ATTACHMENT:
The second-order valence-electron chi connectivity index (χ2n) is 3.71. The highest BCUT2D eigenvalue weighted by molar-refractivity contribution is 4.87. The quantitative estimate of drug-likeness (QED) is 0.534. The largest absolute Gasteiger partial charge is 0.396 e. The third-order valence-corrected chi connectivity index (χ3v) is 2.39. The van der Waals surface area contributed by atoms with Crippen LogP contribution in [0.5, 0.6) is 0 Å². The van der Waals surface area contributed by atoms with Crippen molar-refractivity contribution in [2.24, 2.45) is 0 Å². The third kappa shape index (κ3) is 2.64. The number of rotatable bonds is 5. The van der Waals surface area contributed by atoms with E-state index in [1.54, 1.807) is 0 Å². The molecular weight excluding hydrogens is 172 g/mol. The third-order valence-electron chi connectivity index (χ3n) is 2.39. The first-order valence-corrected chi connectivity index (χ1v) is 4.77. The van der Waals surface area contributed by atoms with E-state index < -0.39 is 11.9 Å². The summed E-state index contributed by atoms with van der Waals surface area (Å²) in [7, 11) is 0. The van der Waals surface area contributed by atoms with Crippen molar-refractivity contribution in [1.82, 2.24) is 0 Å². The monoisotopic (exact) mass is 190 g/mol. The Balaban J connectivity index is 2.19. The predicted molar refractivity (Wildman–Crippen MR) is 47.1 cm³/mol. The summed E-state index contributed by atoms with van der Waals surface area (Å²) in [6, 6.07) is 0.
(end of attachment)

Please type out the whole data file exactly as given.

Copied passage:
The second-order valence-electron chi connectivity index (χ2n) is 3.71. The highest BCUT2D eigenvalue weighted by molar-refractivity contribution is 4.87. The quantitative estimate of drug-likeness (QED) is 0.534. The largest absolute Gasteiger partial charge is 0.396 e. The third-order valence-corrected chi connectivity index (χ3v) is 2.39. The van der Waals surface area contributed by atoms with Crippen LogP contribution in [0.5, 0.6) is 0 Å². The van der Waals surface area contributed by atoms with Crippen molar-refractivity contribution in [2.24, 2.45) is 0 Å². The third kappa shape index (κ3) is 2.64. The number of rotatable bonds is 5. The van der Waals surface area contributed by atoms with E-state index in [1.54, 1.807) is 0 Å². The molecular weight excluding hydrogens is 172 g/mol. The third-order valence-electron chi connectivity index (χ3n) is 2.39. The first-order valence-corrected chi connectivity index (χ1v) is 4.77. The van der Waals surface area contributed by atoms with E-state index < -0.39 is 11.9 Å². The summed E-state index contributed by atoms with van der Waals surface area (Å²) in [7, 11) is 0. The van der Waals surface area contributed by atoms with Crippen molar-refractivity contribution in [1.82, 2.24) is 0 Å². The monoisotopic (exact) mass is 190 g/mol. The Balaban J connectivity index is 2.19. The predicted molar refractivity (Wildman–Crippen MR) is 47.1 cm³/mol. The summed E-state index contributed by atoms with van der Waals surface area (Å²) in [6, 6.07) is 0.